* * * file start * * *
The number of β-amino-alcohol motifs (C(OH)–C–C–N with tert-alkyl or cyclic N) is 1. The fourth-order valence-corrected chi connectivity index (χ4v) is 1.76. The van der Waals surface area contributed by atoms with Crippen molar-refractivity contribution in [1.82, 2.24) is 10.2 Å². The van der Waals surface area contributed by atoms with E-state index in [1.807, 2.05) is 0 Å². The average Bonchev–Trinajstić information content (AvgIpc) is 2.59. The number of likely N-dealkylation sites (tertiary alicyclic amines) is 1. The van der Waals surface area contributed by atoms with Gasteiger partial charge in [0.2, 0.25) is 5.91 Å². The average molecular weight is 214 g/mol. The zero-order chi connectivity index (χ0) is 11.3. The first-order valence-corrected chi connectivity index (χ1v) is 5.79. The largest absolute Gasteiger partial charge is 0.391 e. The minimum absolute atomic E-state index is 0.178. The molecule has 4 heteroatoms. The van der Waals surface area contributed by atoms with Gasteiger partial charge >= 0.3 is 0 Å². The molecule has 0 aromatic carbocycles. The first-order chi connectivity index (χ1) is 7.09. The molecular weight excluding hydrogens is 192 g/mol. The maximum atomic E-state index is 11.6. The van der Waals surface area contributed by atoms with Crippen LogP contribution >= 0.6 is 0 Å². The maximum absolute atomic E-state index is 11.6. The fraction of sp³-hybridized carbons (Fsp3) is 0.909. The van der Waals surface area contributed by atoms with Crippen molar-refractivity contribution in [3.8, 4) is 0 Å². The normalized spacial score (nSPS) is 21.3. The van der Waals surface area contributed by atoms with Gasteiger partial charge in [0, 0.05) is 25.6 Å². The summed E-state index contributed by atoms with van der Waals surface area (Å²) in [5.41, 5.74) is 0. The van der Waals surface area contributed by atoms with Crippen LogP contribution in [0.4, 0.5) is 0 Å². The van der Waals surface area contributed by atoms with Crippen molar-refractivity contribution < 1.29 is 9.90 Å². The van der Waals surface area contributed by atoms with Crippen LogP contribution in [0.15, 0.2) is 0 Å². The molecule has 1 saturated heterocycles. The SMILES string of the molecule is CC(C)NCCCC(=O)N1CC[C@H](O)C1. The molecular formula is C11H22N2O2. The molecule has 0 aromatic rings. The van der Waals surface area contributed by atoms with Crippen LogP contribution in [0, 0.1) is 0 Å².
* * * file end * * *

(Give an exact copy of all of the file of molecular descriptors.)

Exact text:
The number of β-amino-alcohol motifs (C(OH)–C–C–N with tert-alkyl or cyclic N) is 1. The fourth-order valence-corrected chi connectivity index (χ4v) is 1.76. The van der Waals surface area contributed by atoms with Crippen molar-refractivity contribution in [1.82, 2.24) is 10.2 Å². The van der Waals surface area contributed by atoms with E-state index in [1.807, 2.05) is 0 Å². The average Bonchev–Trinajstić information content (AvgIpc) is 2.59. The number of likely N-dealkylation sites (tertiary alicyclic amines) is 1. The van der Waals surface area contributed by atoms with Gasteiger partial charge in [0.2, 0.25) is 5.91 Å². The average molecular weight is 214 g/mol. The zero-order chi connectivity index (χ0) is 11.3. The first-order valence-corrected chi connectivity index (χ1v) is 5.79. The largest absolute Gasteiger partial charge is 0.391 e. The minimum absolute atomic E-state index is 0.178. The molecule has 4 heteroatoms. The van der Waals surface area contributed by atoms with Gasteiger partial charge >= 0.3 is 0 Å². The molecule has 0 aromatic carbocycles. The first-order chi connectivity index (χ1) is 7.09. The molecular weight excluding hydrogens is 192 g/mol. The maximum atomic E-state index is 11.6. The van der Waals surface area contributed by atoms with Crippen LogP contribution >= 0.6 is 0 Å². The maximum absolute atomic E-state index is 11.6. The fraction of sp³-hybridized carbons (Fsp3) is 0.909. The van der Waals surface area contributed by atoms with Crippen molar-refractivity contribution in [3.8, 4) is 0 Å². The normalized spacial score (nSPS) is 21.3. The van der Waals surface area contributed by atoms with Gasteiger partial charge in [0, 0.05) is 25.6 Å². The summed E-state index contributed by atoms with van der Waals surface area (Å²) in [5.41, 5.74) is 0. The van der Waals surface area contributed by atoms with Crippen LogP contribution in [0.4, 0.5) is 0 Å². The van der Waals surface area contributed by atoms with Crippen molar-refractivity contribution < 1.29 is 9.90 Å². The van der Waals surface area contributed by atoms with Crippen LogP contribution in [0.15, 0.2) is 0 Å². The molecule has 1 saturated heterocycles. The SMILES string of the molecule is CC(C)NCCCC(=O)N1CC[C@H](O)C1. The molecular formula is C11H22N2O2. The molecule has 0 aromatic rings. The van der Waals surface area contributed by atoms with Crippen LogP contribution in [0, 0.1) is 0 Å².